# Notation for elements of a vector

If I want $$x_i$$ to be an arbitrary element of a vector $$\vec{x}$$ can I use the following notation: $$x_i \in \vec{x}=[x_1\;x_2\;\cdots\;x_n]^T\in \mathbb{R}^n$$? And if I later want to specify the interval of each $$x_i$$ to be between $$0$$ and $$1$$, can I then say that $$x_i \in [0,1]\;\forall i$$? Is this mathematically correct usage of $$\in$$ for both cases?

The actual problem I have is that I want to say that $$y_i\in\vec{y}$$ for $$i\in\{1,2,\cdots,n\}$$ and that each $$y_i$$ is binary $$y_i\in\{-1,+1\}$$. Should I stick to something like $$\vec{y}\in\{-1,+1\}^n$$ instead?

• For your "actual problem": Usually, when you have $\vec{y}$ (or the notation I'm more accustomed to, $\mathbf y$) and $y_k$ in close proximity, people will quickly get that you intend the former to be a vector and the latter to be a component of said vector (and similarly for matrices). I'd just say something along the lines of "$n$-vector $\vec{y}$, with $y_k=\pm1,k=1,\dots,n$". Dec 11, 2011 at 12:07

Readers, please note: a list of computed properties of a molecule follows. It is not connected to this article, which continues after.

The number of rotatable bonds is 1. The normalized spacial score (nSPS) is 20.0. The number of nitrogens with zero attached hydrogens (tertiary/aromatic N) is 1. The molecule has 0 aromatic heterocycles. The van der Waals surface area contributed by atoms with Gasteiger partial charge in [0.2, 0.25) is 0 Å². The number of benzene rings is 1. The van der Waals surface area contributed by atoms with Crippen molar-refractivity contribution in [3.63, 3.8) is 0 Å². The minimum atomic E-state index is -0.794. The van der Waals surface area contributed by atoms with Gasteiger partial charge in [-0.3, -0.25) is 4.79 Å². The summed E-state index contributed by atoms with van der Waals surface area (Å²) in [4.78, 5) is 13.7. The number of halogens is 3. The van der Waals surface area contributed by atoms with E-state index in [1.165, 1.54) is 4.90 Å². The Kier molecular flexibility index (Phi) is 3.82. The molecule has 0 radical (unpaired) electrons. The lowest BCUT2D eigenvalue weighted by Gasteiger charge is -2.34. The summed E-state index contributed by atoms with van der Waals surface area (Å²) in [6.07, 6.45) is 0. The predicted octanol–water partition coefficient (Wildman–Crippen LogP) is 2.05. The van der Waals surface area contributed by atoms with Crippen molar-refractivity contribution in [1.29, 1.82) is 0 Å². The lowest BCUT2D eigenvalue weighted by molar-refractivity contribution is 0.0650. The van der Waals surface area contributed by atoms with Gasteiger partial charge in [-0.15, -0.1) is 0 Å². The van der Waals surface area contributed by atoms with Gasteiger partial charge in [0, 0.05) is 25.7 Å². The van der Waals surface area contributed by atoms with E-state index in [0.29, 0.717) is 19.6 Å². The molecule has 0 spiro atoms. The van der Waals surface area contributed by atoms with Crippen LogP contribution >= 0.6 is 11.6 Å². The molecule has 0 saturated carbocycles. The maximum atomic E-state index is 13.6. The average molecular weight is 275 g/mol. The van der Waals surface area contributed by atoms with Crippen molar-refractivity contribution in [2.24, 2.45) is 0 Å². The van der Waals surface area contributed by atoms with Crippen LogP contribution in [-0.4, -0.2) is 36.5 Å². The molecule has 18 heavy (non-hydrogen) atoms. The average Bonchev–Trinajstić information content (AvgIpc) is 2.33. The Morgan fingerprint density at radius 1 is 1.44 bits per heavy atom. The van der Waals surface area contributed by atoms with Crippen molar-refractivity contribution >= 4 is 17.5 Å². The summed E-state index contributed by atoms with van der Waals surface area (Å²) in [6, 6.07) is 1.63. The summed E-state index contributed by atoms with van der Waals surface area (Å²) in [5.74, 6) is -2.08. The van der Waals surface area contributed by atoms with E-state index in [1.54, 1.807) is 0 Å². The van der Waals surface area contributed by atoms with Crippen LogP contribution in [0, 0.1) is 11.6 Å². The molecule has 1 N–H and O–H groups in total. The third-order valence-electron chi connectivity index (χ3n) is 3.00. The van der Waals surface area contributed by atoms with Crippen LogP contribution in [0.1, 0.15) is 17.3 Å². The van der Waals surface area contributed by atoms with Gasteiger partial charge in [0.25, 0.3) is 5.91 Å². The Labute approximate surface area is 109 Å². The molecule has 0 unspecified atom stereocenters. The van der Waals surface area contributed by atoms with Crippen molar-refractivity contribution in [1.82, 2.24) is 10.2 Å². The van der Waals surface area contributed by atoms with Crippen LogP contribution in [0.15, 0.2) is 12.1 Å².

• Vectors don't have elements; they have components, or entries, but not elements. So the use of the set membership symbol is not correct. Dec 11, 2011 at 12:12
• @GerryMyerson mathworld.wolfram.com/RealVector.html This link seems suggest that a vector can have elements. Jun 7, 2022 at 3:44
• @High, I've sent mathworld a message, asking them to consider changing their wording. Jun 7, 2022 at 5:21

This is not set theoretically correct, because $[x_1, ..., x_n]^T \neq \{x_1, ..., x_n\}$. Nevertheless, it is an accepted convention to refer to components of the vector $\vec y$ as $y_1, ..., y_n$. So you can use $y_1, ..., y_n$ without stating $y_i \in \vec y$. On a personal note, in your case I'll prefer $\vec y \in \{-1, 1\}^n$.